Chapel of St John the Evangelist

On the first floor of the White Tower is the exquisite Chapel of St John the Evangelist where the royal family and the court worshipped and where the knights of the Order of the Bath spent their vigil the night before a coronation. It is one of the most perfect specimens of Norman architecture in Great Britain.

The Chapel of St. John the Evangelist at the Tower of London is a historic and unique place of worship that has stood for centuries within the walls of the famous fortress. It is one of the oldest surviving medieval churches in London, dating back to the 11th century, and has been a witness to many significant events throughout English history.

The chapel is located within the walls of the Tower of London, a UNESCO World Heritage Site that has served as a royal palace, a fortress, and a prison over the centuries. The chapel is situated on the north side of the White Tower, the central keep of the fortress, and can be accessed through a small door in the wall of the White Tower’s ground floor.

Video: The Chapel of St. John the Evangelist

The chapel was originally built as a royal chapel for the Norman conquerors of England in the 11th century. It was constructed in the Romanesque style, which was popular at the time, and was dedicated to St. John the Evangelist. The chapel’s location within the Tower of London meant that it was often used for royal and state occasions, as well as for the worship of the Tower’s garrison and the prisoners held within its walls.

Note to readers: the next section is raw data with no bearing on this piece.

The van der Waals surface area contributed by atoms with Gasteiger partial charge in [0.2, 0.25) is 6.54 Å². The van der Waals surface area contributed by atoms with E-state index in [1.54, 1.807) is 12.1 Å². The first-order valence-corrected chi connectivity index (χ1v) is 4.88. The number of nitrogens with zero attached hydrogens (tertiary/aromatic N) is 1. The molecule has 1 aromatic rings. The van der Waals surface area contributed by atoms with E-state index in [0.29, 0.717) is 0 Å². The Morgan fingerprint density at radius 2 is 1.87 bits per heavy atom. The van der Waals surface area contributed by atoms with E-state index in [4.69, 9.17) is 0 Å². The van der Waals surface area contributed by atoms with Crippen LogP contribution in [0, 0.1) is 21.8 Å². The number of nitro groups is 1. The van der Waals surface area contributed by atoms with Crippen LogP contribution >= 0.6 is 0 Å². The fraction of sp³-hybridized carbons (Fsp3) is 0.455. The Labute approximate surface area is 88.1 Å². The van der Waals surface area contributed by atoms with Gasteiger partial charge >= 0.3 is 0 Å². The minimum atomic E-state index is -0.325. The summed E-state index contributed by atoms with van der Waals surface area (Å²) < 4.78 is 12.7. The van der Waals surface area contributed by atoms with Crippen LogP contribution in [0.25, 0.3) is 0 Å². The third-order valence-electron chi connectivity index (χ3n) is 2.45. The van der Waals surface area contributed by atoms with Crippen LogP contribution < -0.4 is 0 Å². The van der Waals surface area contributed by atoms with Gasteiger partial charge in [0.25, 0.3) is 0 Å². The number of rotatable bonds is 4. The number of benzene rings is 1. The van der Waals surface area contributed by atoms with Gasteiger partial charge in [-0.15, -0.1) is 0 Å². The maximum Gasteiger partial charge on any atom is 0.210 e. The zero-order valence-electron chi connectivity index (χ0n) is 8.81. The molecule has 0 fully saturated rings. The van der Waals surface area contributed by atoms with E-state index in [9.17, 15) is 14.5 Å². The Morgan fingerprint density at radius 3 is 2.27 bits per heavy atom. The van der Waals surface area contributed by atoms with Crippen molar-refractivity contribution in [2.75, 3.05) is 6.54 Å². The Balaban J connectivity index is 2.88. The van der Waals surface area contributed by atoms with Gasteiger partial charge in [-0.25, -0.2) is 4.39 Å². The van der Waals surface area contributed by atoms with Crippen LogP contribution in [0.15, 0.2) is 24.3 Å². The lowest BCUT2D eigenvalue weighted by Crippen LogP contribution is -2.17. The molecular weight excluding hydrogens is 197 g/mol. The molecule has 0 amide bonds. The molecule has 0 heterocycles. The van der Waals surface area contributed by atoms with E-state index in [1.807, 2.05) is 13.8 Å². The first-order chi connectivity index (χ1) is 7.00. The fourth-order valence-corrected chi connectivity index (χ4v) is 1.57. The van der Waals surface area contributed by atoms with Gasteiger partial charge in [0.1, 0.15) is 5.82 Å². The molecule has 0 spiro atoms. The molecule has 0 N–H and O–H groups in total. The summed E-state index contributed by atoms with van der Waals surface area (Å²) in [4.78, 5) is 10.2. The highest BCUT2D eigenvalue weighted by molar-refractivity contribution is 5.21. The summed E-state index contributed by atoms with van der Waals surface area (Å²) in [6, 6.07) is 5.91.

Over the centuries, the chapel has undergone several renovations and modifications, reflecting the changing architectural styles and religious practices of the times. During the reign of Henry III in the 13th century, the chapel was rebuilt in the Gothic style, with new stained glass windows, a carved wooden screen, and other decorative features. Later, during the reign of Henry VIII in the 16th century, the chapel was further renovated and the nave was extended.

Despite these changes, the chapel still retains many of its original features and is considered to be one of the finest surviving examples of Norman and Gothic architecture in London. Its interior is adorned with beautiful stained glass windows, including one depicting St. John the Evangelist, which dates back to the 13th century. The chapel also contains several notable tombs and memorials, including that of Sir Richard Cholmondeley, a former Constable of the Tower, and that of John Fisher, Bishop of Rochester, who was executed by Henry VIII in 1535.

The chapel has played a significant role in many historic events throughout English history. It was the site of several important coronations, including those of Henry VI and Edward IV, and was also the venue for the marriage of Henry VI to Margaret of Anjou. During the reign of Queen Elizabeth I, the chapel was used to hold religious services for Protestant prisoners held in the Tower.

Today, the Chapel of St. John the Evangelist at the Tower of London is still an active place of worship, holding regular services and events throughout the year. It is also open to visitors as part of the Tower of London’s guided tours, and is a popular destination for tourists and history enthusiasts alike.

Chapel of
St. John the Evangelist

Roman influence can also be found in the White Tower’s basement where there is a two-millennium-old well. The White Tower also contains one of the finest collections of arms and armour in the world.

In conclusion, the Chapel of St. John the Evangelist at the Tower of London is a remarkable and historic place of worship that has stood for centuries within the walls of the famous fortress. Its rich history, stunning architecture, and significant role in English history make it a must-see destination for anyone visiting London.

Zoey Davies

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